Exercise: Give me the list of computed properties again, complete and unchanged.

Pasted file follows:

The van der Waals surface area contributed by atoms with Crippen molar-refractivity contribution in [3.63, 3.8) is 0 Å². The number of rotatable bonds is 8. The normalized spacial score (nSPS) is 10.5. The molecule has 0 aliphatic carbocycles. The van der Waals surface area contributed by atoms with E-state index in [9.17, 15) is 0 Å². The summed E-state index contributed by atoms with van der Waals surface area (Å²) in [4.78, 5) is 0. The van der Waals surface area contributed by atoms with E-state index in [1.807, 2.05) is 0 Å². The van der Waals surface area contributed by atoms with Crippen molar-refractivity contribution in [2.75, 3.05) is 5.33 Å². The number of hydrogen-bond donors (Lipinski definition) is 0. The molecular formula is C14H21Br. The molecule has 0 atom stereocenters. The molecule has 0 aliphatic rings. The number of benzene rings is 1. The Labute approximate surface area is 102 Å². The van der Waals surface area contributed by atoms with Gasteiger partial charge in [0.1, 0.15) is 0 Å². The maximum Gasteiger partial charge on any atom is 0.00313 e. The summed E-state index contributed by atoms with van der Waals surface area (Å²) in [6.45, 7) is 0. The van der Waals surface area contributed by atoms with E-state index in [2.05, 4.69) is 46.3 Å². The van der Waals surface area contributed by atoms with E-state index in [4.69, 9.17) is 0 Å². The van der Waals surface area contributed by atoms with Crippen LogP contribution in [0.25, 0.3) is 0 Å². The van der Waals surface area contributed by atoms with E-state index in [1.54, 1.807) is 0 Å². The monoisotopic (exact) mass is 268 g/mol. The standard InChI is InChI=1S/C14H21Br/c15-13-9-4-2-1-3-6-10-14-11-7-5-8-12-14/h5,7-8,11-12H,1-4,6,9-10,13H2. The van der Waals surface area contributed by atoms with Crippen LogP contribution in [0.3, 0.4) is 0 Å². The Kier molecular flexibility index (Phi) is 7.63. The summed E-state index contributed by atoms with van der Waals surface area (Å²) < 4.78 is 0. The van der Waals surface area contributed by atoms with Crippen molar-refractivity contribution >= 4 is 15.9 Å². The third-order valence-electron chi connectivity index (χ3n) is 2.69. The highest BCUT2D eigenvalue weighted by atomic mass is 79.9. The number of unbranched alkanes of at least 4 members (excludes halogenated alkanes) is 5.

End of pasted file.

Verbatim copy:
The van der Waals surface area contributed by atoms with Crippen molar-refractivity contribution in [3.63, 3.8) is 0 Å². The number of rotatable bonds is 8. The normalized spacial score (nSPS) is 10.5. The molecule has 0 aliphatic carbocycles. The van der Waals surface area contributed by atoms with E-state index in [9.17, 15) is 0 Å². The summed E-state index contributed by atoms with van der Waals surface area (Å²) in [4.78, 5) is 0. The van der Waals surface area contributed by atoms with E-state index in [1.807, 2.05) is 0 Å². The van der Waals surface area contributed by atoms with Crippen molar-refractivity contribution in [2.75, 3.05) is 5.33 Å². The number of hydrogen-bond donors (Lipinski definition) is 0. The molecular formula is C14H21Br. The molecule has 0 atom stereocenters. The molecule has 0 aliphatic rings. The number of benzene rings is 1. The Labute approximate surface area is 102 Å². The van der Waals surface area contributed by atoms with Gasteiger partial charge in [0.1, 0.15) is 0 Å². The maximum Gasteiger partial charge on any atom is 0.00313 e. The summed E-state index contributed by atoms with van der Waals surface area (Å²) in [6.45, 7) is 0. The van der Waals surface area contributed by atoms with E-state index in [2.05, 4.69) is 46.3 Å². The van der Waals surface area contributed by atoms with E-state index in [4.69, 9.17) is 0 Å². The van der Waals surface area contributed by atoms with Crippen LogP contribution in [0.25, 0.3) is 0 Å². The van der Waals surface area contributed by atoms with E-state index in [1.54, 1.807) is 0 Å². The monoisotopic (exact) mass is 268 g/mol. The standard InChI is InChI=1S/C14H21Br/c15-13-9-4-2-1-3-6-10-14-11-7-5-8-12-14/h5,7-8,11-12H,1-4,6,9-10,13H2. The van der Waals surface area contributed by atoms with Crippen LogP contribution in [0.3, 0.4) is 0 Å². The Kier molecular flexibility index (Phi) is 7.63. The summed E-state index contributed by atoms with van der Waals surface area (Å²) < 4.78 is 0. The van der Waals surface area contributed by atoms with Crippen molar-refractivity contribution >= 4 is 15.9 Å². The third-order valence-electron chi connectivity index (χ3n) is 2.69. The highest BCUT2D eigenvalue weighted by atomic mass is 79.9. The number of unbranched alkanes of at least 4 members (excludes halogenated alkanes) is 5.